Verghese surrounds the family with a world of unforgettable characters. There’s Shamuel, the thamb’ran’s factotum, faithful till his last day. There’s the tragic and brilliant Elsie, Philipose’s artist wife, and the Glasgow-born surgeon Digby Kilgour, who’s come to India to practice medicine and who’s taken in by the saintly Dr. Rune Orqvist after a ghastly accident. There are the residents of the lazaretto (leprosy hospital) tended to by Dr. Orqvist, and an abundance of saints, scoundrels and people who are a little bit of both. There’s even an elephant named Damodaran.

All are interconnected, like the braiding waterways of Kerala. The Covenant of Water, as they say, is a lot. You won’t want it to end.

Abraham Verghese, probably the best doctor-writer since Anton Chekhov, upends all of our expectations again and again in his long awaited follow-up to Cutting for Stone.
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Consider the stereotypical ending of a fantasy novel. The heroes have prevailed against a tide of darkness, the evil has been purged from the land and all rejoice as peace is restored. But what happens next? Who rules over the defeated kingdom? What will the mighty heroes do with no one left to fight? Gareth Hanrahan’s The Sword Defiant suggests that, once the war is over, the heroes will fight one another. 

Years ago, Aelfric and his nine companions saved the world, banding together to defeat Lord Bone and conquer his dread city of Necrad. Now the heroes are the rulers of Necrad, even though, truth be told, none of them really volunteered for the job. It’s just what was needed to keep the peace. In addition to this, Aelfric was tasked with carrying Spellbreaker, Lord Bone’s enchanted, sentient broadsword. Though the sword bestows incredible magical power to the wielder, it thinks for itself and constantly yearns for bloodshed. When Aelfric and Spellbreaker discover that Lord Bone’s tomb has been opened, Aelfric suspects that one of his eight remaining companions broke in and stole the body. But who? And why?

Hanrahan does a great job constructing Aelfric’s backstory and developing nostalgia for his once-simple life. Aelfric and his companions’ shared history is sprinkled throughout, and the cracks within the group slowly become apparent. Aelfric is a soldier, a monster-slayer with no desire to rule, and he loves his companions even as he suspects some of them of heinous acts. It creates a wonderful sense of tension that is also tinged with sadness; Aelfric is painfully aware that the group is both getting older and growing distant from one another.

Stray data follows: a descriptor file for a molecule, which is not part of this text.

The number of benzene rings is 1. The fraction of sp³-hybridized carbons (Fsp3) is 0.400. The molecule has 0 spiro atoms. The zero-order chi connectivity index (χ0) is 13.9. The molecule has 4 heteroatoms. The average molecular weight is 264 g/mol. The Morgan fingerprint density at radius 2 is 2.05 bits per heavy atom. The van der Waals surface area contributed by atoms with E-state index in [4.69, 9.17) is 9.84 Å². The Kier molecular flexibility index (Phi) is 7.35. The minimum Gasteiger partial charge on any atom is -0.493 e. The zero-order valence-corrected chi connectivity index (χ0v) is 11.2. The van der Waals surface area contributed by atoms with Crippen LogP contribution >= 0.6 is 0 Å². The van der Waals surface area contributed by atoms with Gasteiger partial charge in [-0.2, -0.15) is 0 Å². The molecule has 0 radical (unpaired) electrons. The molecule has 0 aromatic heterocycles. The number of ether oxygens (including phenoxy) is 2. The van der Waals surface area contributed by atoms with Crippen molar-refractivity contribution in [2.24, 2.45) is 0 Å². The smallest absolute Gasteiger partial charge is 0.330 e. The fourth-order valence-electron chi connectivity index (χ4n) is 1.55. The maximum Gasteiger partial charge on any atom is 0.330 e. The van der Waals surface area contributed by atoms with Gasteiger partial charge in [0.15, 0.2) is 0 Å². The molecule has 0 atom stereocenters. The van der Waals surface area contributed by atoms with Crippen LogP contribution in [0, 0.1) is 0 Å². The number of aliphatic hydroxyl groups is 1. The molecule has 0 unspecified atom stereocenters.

However poignant, this story could still come apart if the world building wasn’t up to snuff, but I’m happy to report that it’s fantastic. Hanrahan creates fully realized environments with rich histories, rendering the murky city of Necrad, towns and inns along the road and an elvish kingdom with precise detail. He also employs a second perspective, that of Aelfric’s sister, Olva, to show the reader other parts of the kingdom. Her mission—finding her wayward son, Derwyn—is engaging, but sometimes less so than Aelfric’s gripping quest.

A creative writing professor I once had said, “When you figure out how it ends, stay there,” urging us to push past what seemed like the expected conclusion and instead see what would happen if we let things continue to play out. I have a feeling Hanrahan would excel at such an exercise.

Gareth Hanrahan’s gritty and rousing fantasy novel The Sword Defiant explores what happens after the good guys win.

In September of 1740, a British man-of-war called the Wager sailed from Portsmouth, England, as one of six warships in a squadron bound for South America. Their mission: to harass Spanish naval forces while seeking out a treasure-laden galleon on its way from Mexico to the Philippines during the colorfully named War of Jenkins’ Ear. The Wager: A Tale of Shipwreck, Mutiny and Murder is bestselling author David Grann’s vivid account of that ill-fated expedition, revealing humanity at its best and worst, from heroism to cannibalism.

Grann focuses his attention on three of the vessel’s crew members: Captain David Cheap, who sailed as the first lieutenant of another ship and inherited his first command of a man-of-war after the death of the Wager’s previous captain; John Bulkeley, the ship’s gunner and a deeply religious man who kept a meticulous journal of the disastrous voyage; and John Byron, an ambitious 16-year-old midshipman whose grandson, Lord Byron, would one day incorporate elements of the Wager’s tragic story into his epic poem “Don Juan.”

David Grann reveals why a disastrous shipwreck from the 1740s struck him as a parable for our own turbulent times.

Informed by the extensive documentary record and enriched by the experience of his own three-week visit to the site where the Wager, a former merchant vessel and therefore the “bastard of the fleet,” ran aground in one of the violent storms endemic to the area near Patagonia, Grann tells this story with a keen eye for arresting (and at times terrifying) details. Thanks to his sure-handed ability to create scenes with novelistic immediacy, it’s easy to feel the mounting desperation of the seamen as their numbers shrank in the face of relentless winter weather, disease and starvation. And yet, despite the seemingly insurmountable challenges, which pummeled the sailors as regularly as the towering waves that pounded their ill-equipped ship, a small remnant of the original crew was able to endure.